“The good news is—and it’s hard for some to see it now—that out of this chaos is going to come a fantastic Gulf Coast, like it was before. Out of the rubble of Trent Lott’s house—he’s lost his entire house—there’s going to be a fantastic house. And I’m looking forward to sitting on the porch.”
George W. Bush
Well, not with my $150 billion you’re not.
A few days ago, W asked congress for $10.5 billion. Now he’s gone back for another $51.8 billion. Where do they come up with these numbers? Is the .5 or the .8 really a necessary and integral part of the request? Have they got it down to those fine details or is it all a smoke-screen because asking for $10 billion or $50 billion sounds too general, somehow fiscally ambiguous?
Trent Lott, the guy with the wrecked house and the lousy toupe is the same Trent Lott who, as a United States Senator, got the Deputy Assistant Army Secretary relieved of his duties as issuer of Gulf Coast permitting issues. He tried to get him fired. Didn’t work. Michael Davis, the deputy, was guilty of trying to stop the Army Corps of Engineers from approving every casino application that came along. And there were a bunch of them . . . twenty at least on the Louisiana coast alone.
All twenty are now in the drink, along with Trent Lott’s house and the 16,000 jobs that went along with the slot machines.
Our forward-looking federal government builds bridges to undevelopable barrier islands so profit-looking developers (with the help of their local Trent Lott variant) can asphalt them over. Selling off the gulf views without assessing the gulf storms is profitable business and enough pale northerners show up between and betwixt major hurricanes to sign on the dotted lines.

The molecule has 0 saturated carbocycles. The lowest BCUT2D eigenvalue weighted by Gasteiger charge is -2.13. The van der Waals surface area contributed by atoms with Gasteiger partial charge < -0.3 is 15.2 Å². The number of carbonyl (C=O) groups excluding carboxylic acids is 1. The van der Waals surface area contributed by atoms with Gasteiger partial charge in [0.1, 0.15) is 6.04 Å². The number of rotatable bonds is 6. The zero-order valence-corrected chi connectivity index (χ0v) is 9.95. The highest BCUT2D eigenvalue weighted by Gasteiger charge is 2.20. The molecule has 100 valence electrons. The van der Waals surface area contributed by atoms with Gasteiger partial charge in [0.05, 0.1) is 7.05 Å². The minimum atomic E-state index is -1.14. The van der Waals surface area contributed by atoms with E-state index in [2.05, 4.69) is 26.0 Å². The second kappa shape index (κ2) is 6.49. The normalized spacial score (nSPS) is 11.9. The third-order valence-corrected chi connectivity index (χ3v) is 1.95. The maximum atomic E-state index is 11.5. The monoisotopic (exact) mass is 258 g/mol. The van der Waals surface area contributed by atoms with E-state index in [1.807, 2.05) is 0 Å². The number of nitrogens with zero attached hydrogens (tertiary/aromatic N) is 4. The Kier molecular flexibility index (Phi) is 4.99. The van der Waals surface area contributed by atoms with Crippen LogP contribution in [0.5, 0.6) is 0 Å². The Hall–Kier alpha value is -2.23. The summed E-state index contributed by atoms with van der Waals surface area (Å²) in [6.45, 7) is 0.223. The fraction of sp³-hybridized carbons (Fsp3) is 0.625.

Our government, in its wisdom and in support of such bright-eyed entrepreneurial developers, sells flood insurance. FEMA does this. They do it because no right-minded insurance company would touch it with a ten-fathom pole unless the feds guaranteed their losses. FEMA is the Federal Emergency Management Agency, the same wonderful people who brought you “New Orleans 2005, New Storms, New Challenges.”
Nature trumps the Army Corps of Engineers every time and nature’s way of mitigating coastal hurricanes is to build deltas and coastal marshes. Instead, the COE dikes and dams the river, drains coastal wetlands (25 square miles a year on the Mississippi alone), paves over and extends. Those who criticize that policy bear the wrath of the Trent Lotts and other coastal politicians. With this hind-sight, W’s braggart expectation of sitting on Trent’s porch makes little sense.
Not with my $150 billion isn’t a statement of unwillingness to rebuild when and where rebuilding makes sense. But it is a recognition that the cycle of build and wreck, build and wreck . . . all with federal subsidies, is just nonsense. Jane Bullock, Clinton’s chief of staff at FEMA, said there are two kinds of levees, those that have failed and those that will fail.
As I write this, no less than three glitz-buildings are approved for Biloxi and Gulfport. The Shores of Paradise, planned for Biloxi is pictured on the left. No doubt Trent will come roaring out of his Washington office in support of this project like a force-5 hurricane. And when it’s built, when the developer retires to his plantation (located well inland) and the next big storm hits . . .
. . . the government check will be in the mail. Drawn against your and my account.